The Americans plan to use strategies recently developed in Britain to try to ban blood sports such as duck and geese shooting in the United States.
They will use lobbying tactics, such as those developed in the campaign to stop the export of veal calves, to help release zoo animals and to try to outlaw intensive rearing on American farms.
The 15 activists, from throughout the US, will be given private briefings by the League Against Cruel Sports, which masterminded the recent vote in the House of Commons to ban fox hunting; Compassion in World Farming, at the forefront of the veal exports campaign; Animal Aid; Respect for Animals (formerly Lynx); and the Hunt Saboteurs Association.
The results of the briefings and campaign advice will be transmitted across the Internet to animal welfare groups across the United States.
Don Graft from the Animal Rights Resource information network in Florida said: "We wanted to find out how we can emulate the UK protesters' success. We want to find out what it is that it creating so much support for the veal protesters. We are up against some very powerful lobbies here and we want to see how we can match them."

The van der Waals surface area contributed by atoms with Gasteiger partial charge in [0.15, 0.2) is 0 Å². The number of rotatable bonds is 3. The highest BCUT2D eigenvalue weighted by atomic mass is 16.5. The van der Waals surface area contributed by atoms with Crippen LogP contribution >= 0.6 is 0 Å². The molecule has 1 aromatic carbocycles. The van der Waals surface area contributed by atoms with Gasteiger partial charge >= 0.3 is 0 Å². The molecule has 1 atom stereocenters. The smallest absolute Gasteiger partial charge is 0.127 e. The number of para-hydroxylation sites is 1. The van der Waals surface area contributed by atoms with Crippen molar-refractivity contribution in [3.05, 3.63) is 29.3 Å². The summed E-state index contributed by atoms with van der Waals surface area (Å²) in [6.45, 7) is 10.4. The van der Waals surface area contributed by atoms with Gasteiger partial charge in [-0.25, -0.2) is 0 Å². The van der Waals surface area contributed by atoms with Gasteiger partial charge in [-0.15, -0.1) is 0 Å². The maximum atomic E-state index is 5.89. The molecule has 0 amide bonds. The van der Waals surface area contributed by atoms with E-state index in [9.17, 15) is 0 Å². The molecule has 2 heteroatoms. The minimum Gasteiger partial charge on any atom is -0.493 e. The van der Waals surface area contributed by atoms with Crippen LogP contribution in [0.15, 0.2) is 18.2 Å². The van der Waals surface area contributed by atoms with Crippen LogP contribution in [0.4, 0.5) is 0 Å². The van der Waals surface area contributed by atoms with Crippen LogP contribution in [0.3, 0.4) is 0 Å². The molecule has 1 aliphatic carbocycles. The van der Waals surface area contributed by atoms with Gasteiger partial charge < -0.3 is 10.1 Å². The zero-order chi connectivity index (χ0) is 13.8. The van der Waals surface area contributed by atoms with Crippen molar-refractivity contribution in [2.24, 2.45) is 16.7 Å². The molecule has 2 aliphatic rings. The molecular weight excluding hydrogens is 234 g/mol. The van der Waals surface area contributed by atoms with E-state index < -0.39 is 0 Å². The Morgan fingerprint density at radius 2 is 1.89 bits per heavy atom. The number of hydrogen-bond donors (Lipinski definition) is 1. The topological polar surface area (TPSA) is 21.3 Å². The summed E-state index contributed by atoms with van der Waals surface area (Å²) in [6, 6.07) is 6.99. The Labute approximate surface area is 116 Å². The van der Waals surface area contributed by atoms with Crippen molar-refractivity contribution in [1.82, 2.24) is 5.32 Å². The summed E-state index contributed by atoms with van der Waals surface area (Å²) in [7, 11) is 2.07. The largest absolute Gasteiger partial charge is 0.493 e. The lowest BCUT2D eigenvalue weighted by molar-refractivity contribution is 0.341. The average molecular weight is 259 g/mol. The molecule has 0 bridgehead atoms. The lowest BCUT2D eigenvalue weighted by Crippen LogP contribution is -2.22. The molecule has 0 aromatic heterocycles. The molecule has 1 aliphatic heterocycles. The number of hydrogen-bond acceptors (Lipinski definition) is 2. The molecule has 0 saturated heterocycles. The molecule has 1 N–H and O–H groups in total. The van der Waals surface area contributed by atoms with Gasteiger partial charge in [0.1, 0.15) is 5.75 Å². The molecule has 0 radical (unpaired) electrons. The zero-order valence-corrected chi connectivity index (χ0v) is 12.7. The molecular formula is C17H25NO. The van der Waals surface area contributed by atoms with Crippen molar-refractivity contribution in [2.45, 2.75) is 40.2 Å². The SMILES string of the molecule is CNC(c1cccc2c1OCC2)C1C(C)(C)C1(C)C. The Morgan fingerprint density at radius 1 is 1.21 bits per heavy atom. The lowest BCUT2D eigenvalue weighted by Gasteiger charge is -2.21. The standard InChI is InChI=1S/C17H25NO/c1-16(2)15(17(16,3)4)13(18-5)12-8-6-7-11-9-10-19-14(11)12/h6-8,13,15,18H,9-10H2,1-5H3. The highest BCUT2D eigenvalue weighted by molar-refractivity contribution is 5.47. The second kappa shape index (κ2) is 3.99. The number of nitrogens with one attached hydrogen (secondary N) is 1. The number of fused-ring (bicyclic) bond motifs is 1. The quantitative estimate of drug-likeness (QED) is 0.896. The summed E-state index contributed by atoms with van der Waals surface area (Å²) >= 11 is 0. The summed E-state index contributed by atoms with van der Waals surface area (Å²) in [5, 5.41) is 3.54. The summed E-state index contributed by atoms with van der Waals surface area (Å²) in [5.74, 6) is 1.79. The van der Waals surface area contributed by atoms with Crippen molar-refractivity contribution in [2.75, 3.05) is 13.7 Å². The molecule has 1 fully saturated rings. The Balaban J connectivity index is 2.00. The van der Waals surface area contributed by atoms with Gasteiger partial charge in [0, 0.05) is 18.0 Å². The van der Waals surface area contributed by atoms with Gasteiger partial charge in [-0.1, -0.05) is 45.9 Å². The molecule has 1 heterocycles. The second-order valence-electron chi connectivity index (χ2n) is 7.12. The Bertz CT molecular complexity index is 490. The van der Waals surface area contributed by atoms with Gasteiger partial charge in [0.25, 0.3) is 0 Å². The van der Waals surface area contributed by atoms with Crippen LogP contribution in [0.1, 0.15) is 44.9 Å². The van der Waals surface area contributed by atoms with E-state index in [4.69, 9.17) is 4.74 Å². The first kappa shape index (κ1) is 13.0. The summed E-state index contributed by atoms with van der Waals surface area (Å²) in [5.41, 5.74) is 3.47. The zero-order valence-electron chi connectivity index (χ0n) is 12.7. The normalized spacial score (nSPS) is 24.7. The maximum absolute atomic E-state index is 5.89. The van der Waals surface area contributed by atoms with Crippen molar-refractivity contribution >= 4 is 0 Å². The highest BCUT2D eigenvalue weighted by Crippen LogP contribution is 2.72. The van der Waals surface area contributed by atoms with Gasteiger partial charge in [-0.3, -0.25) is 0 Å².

The Americans will also meet MPs sympathetic to animal rights at the House of Commons and will join a march in central London against animal testing.
The tour was organised by Kim Stallwood, a former acting general secretary of the British Union for the Abolition of Vivisection, who now lives in America and edits the news sheet Animals' Agenda.
"The aim is to learn from successful British strategies," he said. "There has never been an orchestrated political campaign in the US like in Britain. American activists look to Britain as at the forefront of the campaign for animal rights."Reuse content